There are several advantages that have been established with the development and implementation of fiber-optic cable systems. Fiber optic networks operate at speeds up to 2.5 gigabits per second, as opposed to 1.54 megabits per second for copper. There is a great advantage in terms of bandwidth: fiber optics has a greater capacity for information, which means smaller cables can be used. Signals in a fiber optic cable can be transmitted further without needing to be “refreshed” or strengthened. Fiber optic cables have a greater resistance to electromagnetic noise such as radios, motors or other nearby cables. Because optical fibers carry beams of light, they are free of electrical noise and interference. Finally, from a maintenance perspective, fiber optic cables costs much less to maintain. A disadvantage of the fiber-optic system is its incompatibility with the electronic hardware systems that compose today’s world. This inability to interconnect easily requires that current communication hardware systems be somewhat retrofitted to the fiber-optic networks. Much of the speed that is gained through optical fiber transmission can be lost at the conversion points of a fiber-optic chain. When a portion of the chain experiences heavy use, information becomes jammed in a bottleneck at the points where conversion to, or from, electronic signals is taking place. Bottlenecks like this should become less frequent as microprocessors become more efficient and fiber-optics reach closer to a direct electronic hardware interface.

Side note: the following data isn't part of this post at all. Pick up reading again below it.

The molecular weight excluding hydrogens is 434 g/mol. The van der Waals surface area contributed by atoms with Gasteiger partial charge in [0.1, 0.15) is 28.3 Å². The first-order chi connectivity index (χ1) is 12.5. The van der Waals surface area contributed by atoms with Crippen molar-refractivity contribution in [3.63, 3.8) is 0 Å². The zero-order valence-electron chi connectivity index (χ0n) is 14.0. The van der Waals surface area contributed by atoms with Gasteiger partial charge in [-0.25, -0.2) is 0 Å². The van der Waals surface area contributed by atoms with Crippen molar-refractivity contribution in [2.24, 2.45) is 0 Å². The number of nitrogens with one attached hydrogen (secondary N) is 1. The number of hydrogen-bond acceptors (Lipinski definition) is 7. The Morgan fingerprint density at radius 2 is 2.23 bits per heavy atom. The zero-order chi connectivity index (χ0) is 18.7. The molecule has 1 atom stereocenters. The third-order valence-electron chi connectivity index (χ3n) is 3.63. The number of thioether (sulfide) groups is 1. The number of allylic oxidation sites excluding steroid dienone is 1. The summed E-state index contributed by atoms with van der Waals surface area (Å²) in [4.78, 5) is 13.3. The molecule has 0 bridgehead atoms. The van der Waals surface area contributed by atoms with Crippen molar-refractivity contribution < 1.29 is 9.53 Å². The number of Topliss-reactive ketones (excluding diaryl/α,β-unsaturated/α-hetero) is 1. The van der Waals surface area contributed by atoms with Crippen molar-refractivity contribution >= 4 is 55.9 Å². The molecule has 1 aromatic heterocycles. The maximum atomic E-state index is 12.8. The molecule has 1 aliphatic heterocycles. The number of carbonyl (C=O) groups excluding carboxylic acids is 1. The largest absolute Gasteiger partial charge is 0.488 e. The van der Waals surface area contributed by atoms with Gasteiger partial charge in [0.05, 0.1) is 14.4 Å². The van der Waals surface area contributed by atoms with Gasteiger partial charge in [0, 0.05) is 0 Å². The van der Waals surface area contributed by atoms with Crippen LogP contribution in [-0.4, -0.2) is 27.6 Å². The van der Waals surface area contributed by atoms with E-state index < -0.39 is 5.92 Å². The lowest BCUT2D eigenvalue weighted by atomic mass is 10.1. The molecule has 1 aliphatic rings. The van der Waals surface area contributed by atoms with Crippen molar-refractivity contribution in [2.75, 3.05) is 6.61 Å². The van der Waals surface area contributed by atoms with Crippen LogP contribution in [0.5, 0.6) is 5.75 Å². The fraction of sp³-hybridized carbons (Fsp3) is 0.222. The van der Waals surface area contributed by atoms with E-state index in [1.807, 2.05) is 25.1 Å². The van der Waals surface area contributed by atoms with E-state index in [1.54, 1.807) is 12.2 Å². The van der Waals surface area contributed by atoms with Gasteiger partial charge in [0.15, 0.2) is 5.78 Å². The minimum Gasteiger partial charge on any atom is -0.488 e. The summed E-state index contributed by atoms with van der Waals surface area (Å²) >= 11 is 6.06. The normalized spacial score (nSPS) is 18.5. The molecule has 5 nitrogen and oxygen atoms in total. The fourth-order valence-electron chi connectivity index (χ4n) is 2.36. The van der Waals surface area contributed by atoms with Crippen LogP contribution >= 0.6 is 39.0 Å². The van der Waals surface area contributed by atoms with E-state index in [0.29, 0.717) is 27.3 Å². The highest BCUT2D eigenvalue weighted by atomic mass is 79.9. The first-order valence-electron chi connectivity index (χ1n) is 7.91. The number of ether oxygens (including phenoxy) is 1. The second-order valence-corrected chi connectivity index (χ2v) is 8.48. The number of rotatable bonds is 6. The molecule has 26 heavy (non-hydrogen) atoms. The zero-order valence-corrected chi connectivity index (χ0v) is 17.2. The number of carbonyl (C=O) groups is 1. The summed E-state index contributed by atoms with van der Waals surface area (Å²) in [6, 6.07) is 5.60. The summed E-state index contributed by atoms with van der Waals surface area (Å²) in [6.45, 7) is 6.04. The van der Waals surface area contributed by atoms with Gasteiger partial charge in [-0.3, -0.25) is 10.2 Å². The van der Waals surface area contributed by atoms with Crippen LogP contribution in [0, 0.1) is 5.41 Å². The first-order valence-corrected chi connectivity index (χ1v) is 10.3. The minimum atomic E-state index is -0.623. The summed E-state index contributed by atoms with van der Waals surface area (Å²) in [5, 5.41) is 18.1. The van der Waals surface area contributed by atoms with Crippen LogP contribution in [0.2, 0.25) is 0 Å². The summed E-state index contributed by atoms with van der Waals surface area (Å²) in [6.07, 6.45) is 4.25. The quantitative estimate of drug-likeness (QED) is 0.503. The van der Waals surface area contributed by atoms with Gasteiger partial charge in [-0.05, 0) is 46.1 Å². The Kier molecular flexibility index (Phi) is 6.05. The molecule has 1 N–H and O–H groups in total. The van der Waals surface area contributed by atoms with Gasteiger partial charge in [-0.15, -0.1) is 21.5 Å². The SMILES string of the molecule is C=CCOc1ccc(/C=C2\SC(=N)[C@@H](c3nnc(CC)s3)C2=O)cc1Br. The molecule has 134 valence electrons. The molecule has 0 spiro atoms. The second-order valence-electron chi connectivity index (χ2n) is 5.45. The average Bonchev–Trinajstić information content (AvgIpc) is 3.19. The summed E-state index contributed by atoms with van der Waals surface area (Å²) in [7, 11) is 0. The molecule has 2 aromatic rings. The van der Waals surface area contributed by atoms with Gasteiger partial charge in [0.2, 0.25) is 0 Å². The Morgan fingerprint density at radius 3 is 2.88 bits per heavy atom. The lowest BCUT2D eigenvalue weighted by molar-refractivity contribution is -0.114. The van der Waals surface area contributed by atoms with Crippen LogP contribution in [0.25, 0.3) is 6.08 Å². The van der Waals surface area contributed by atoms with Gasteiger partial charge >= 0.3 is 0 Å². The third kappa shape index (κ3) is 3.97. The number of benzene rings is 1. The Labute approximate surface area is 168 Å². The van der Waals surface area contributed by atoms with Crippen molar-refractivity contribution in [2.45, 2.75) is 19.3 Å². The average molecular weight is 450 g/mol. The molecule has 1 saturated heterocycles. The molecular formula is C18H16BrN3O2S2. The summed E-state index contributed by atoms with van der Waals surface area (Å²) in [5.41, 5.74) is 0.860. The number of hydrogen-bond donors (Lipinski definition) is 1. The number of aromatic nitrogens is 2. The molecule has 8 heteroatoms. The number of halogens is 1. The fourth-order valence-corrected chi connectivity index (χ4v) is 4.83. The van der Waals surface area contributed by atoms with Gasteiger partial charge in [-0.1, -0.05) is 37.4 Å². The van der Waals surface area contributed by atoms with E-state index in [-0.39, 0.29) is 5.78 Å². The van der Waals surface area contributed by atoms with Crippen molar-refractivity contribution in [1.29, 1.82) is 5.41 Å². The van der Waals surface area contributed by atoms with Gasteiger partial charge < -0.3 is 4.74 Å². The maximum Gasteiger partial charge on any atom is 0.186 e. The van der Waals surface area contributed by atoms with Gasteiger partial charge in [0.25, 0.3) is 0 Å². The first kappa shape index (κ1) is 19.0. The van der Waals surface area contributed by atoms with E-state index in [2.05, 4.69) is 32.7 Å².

A fiber-optic system is similar to the copper wire system that fiber optics is replacing. The difference is that fiber-optics use light pulses to transmit information down fiber lines instead of using electronic pulses to transmit information down copper lines. At one end of the system is a transmitter. This is the place of origin for information coming on to fiber-optic lines. The transmitter accepts coded electronic pulse information coming from copper wire. It then processes and translates that information into equivalently coded light pulses. A light-emitting diode (LED) or an injection-laser diode (ILD) can be used for generating the light pulses. Using a lens, the light pulses are funneled into the fiber-optic medium where they transmit themselves down the line. Light pulses move easily down the fiber-optic line because of a principle known as “total internal reflection”. The principle of total internal reflection states that when the angle of incidence exceeds a critical value, light cannot get out of the glass; instead, the light bounces back in. When this principle is applied to the construction of the fiber-optic strand, it is possible to transmit information down fiber lines in the form of light pulses.